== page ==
I've hooked up hihats, ride and kick pads to it and seemed to work well. Then we can already play a lot with the factory settings that can be restored at any time and very facilement. A neat feature is Unison Mode, in which the BopPad functions as a single pad, with all four quadrants using the same settings. I can safely say, then, that the electronic drummer is exceptionally well catered for. Classic 808 and 909 sounds make an appearance alongside regular acoustic kits, brush kits and a number of electro and dance kits. Of course, editing just the volume, tuning and muffling of an instrument may well not be enough.
Wavedrum is more of an interactive v-drum. I play keyboard and guitar but always thought it would be cool to have an instrument to play with my fingers. I would consider the hpd 10 as well. Also liked the customize-ability of the sounds but would have been nice if I could load samples in it they have another product for samples so I guess that won't happen. It would seem that this has to be done one by one, as there is no bulk import option, but, fortunately, copying is pretty fast. Its a lot of fun. Generally better than the Korg Wavedrum, but honestly they have different enough sounds that you could have one of each and get a lot more options.
Each pad then has a send parameter so you can apply as little or as much ambience as you need to the individual instruments. Musical genre will be mixed. The Korg Wavedrum certainly comes to mind for this application and, having used one extensively, I can certainly vouch for it, but with a single drum head and limited editing capabilities it's not always easy to achieve a wide range of usable sounds. Has a lot of sounds I won't use, but it has a lot that I will and do! The aim is to ensure that both the sound and the way the instrument responds to your playing are as, er, natural as possible. High: By tapping on the top, it can trigger another sound. An attractive price for a perceived which does not disturb the neighbors or family, while having fun playing like congas, djembe, etc. I am looking forward to trying out the ezdrummer sounds with it, and making a recording.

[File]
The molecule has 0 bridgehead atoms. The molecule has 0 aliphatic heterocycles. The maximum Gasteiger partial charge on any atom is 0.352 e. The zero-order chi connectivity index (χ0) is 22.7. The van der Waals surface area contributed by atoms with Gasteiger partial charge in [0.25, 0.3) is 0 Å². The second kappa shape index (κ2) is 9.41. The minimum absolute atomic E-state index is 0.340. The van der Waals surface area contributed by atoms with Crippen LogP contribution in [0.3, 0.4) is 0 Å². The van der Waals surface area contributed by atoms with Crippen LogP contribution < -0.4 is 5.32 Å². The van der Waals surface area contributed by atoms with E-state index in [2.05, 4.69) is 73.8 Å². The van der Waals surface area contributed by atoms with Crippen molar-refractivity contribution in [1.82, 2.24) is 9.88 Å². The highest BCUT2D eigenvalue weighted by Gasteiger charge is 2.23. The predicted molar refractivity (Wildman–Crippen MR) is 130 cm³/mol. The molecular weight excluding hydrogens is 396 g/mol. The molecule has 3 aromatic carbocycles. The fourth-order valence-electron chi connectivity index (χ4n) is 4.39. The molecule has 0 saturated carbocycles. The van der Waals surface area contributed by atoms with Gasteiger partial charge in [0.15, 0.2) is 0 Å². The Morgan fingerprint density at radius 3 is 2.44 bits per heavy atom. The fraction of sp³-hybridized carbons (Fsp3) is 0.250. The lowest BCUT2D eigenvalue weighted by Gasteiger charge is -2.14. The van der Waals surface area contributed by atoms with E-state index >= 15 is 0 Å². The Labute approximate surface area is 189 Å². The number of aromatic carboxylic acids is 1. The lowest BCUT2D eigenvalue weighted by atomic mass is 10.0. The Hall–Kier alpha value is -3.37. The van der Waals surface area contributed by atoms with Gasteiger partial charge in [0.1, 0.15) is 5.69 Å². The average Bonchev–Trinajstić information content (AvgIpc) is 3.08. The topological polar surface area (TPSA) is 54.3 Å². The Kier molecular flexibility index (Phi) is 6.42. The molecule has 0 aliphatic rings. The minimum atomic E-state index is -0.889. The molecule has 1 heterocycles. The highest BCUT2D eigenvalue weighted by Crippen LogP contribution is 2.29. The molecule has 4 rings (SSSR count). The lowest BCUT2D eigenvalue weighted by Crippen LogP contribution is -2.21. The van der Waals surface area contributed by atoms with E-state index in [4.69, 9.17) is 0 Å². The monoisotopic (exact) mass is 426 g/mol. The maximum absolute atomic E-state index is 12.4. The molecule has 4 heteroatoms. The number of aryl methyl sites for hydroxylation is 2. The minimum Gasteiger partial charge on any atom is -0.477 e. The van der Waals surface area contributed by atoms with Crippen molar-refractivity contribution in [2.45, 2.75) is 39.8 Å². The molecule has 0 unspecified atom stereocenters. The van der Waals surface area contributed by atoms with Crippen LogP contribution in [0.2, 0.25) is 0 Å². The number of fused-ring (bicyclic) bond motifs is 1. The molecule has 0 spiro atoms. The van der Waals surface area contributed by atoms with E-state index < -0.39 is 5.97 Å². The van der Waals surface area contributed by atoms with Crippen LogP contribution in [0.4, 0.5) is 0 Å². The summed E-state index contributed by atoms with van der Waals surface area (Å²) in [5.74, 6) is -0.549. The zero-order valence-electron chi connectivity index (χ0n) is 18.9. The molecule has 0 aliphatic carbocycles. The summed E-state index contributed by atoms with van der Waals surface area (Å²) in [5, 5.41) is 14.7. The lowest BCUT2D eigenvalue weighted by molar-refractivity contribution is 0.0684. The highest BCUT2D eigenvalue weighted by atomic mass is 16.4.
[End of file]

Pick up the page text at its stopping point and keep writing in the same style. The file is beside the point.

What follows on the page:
An Exit button works as a 'backspace', stepping back through previous menu screens. That being said I havent played the wavedrum. Working with multiple modulation sources simultaneously can become quite confusing, and the Solo button lets you isolate each Modline as you edit, so that you only hear how that specific parameter is affecting your sound source. It has significant and quite complicated levels of editing all aspects of the sounds so you can tune the sounds to how you want them. So, anyone care to pitch me why I should get one or the other? For the pricepoint I had to give it a shot. I got rid of the Alesis because of the way it would not handle 2 hits at the same time.